NACCHO welcomes new Chairperson
National Aboriginal Community Controlled Health Organisation (NACCHO) members have elected Matthew Cooke as their new Chairperson and Sandy Davies as Deputy Chairperson at the NACCHO Annual General Meeting in Cairns.
Matthew Cooke is a proud Aboriginal and South Sea Islander from the Bailai (Byellee) people in Gladstone. He has been NACCHO’s Deputy Chair since 2011 and is CEO of the Queensland Aboriginal and Islander Health Council. He has a strong background in Aboriginal Community Controlled health as former CEO of Nhulundu Wooribah Indigenous Health Organisation Incorporated.
In 2007 he was named Young Leader in Aboriginal and Torres Strait Islander Health, and in 2008 received the Deadly Vibe Young Australian of the Year award.
New Deputy Chair, Sandy Davis, joined NACCHO’s Board in 2011 and is Chair of the Geraldton Regional Aboriginal Medical Service, in which he has been involved for over 30 years. He is Deputy Chair of the Aboriginal Health Council of West Australia, was Chair of the West Australian Aboriginal Legal Service for three years and was Chair of the ATSIC Yamatji Regional Council for 10 years.
NACCHO CEO Lisa Briggs said she was excited NACCHO would be led by such inspiring, strong Aboriginal leaders who have the faith, confidence and authority to represent the views of, and lead the direction for, the 150 members services across the country.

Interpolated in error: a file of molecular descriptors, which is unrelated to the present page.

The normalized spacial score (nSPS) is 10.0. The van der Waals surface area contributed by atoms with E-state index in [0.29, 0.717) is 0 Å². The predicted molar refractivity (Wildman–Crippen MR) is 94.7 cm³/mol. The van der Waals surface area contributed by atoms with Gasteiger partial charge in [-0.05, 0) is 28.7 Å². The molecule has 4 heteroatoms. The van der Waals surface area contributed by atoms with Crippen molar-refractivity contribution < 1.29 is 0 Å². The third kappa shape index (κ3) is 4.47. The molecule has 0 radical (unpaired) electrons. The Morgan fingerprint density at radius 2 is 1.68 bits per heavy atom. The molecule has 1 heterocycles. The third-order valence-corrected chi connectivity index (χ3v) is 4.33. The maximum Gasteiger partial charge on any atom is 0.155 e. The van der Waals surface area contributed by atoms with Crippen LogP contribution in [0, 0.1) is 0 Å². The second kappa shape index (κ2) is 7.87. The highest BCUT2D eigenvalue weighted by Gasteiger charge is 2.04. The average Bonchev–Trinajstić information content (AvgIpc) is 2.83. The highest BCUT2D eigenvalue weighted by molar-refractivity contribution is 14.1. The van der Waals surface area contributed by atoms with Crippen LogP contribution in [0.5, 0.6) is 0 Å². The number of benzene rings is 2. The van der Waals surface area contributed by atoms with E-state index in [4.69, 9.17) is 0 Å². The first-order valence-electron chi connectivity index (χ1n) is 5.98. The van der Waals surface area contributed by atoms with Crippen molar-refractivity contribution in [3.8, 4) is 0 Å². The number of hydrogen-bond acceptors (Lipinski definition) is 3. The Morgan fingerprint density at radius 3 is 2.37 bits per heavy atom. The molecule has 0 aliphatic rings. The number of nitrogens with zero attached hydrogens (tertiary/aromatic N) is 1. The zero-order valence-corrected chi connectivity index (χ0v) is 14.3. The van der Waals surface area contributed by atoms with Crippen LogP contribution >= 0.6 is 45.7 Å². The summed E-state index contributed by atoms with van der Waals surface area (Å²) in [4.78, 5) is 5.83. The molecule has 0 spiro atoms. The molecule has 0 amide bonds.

“Both Matthew and Sandy have an incredible passion for building on the vast successes of the Aboriginal Community Control health sector,” Ms Briggs said.
“They are both experienced administrators and visionary thinkers who will be great advocates for our member services.
“NACCHO will be in good hands with Matthew and Sandy at the helm.”
Ms Briggs also acknowledged the incredible contribution to NACCHO of outgoing Chairperson Justin Mohamed.
“Through six years as NACCHO Chair, and almost 30 years in the sector, Justin had made an invaluable contribution to Aboriginal Community Controlled health.
“In his considered and persistent advocacy and leadership, Justin forged strong relationships with all sides of politics and through all states and territories.
“He represented NACCHO during the long process of negotiating and finalising the National Aboriginal and Torres Strait Islander Health Plan; worked with the Close the Gap coalition; lead the National Aboriginal Health Leadership Forum; constantly promoted the benefits of Aboriginal Community Controlled Health Services; and oversaw the creation of a long term sustainable plan for Aboriginal health in the next decade.
“He worked with the support and trust of our members as both NACCHO chairperson and deputy chairperson. Justin leaves the organisation in a solid position.
“On behalf of our board, staff and members, I wish Justin every success in his new role as CEO of Reconciliation Australia,“ Ms Briggs said.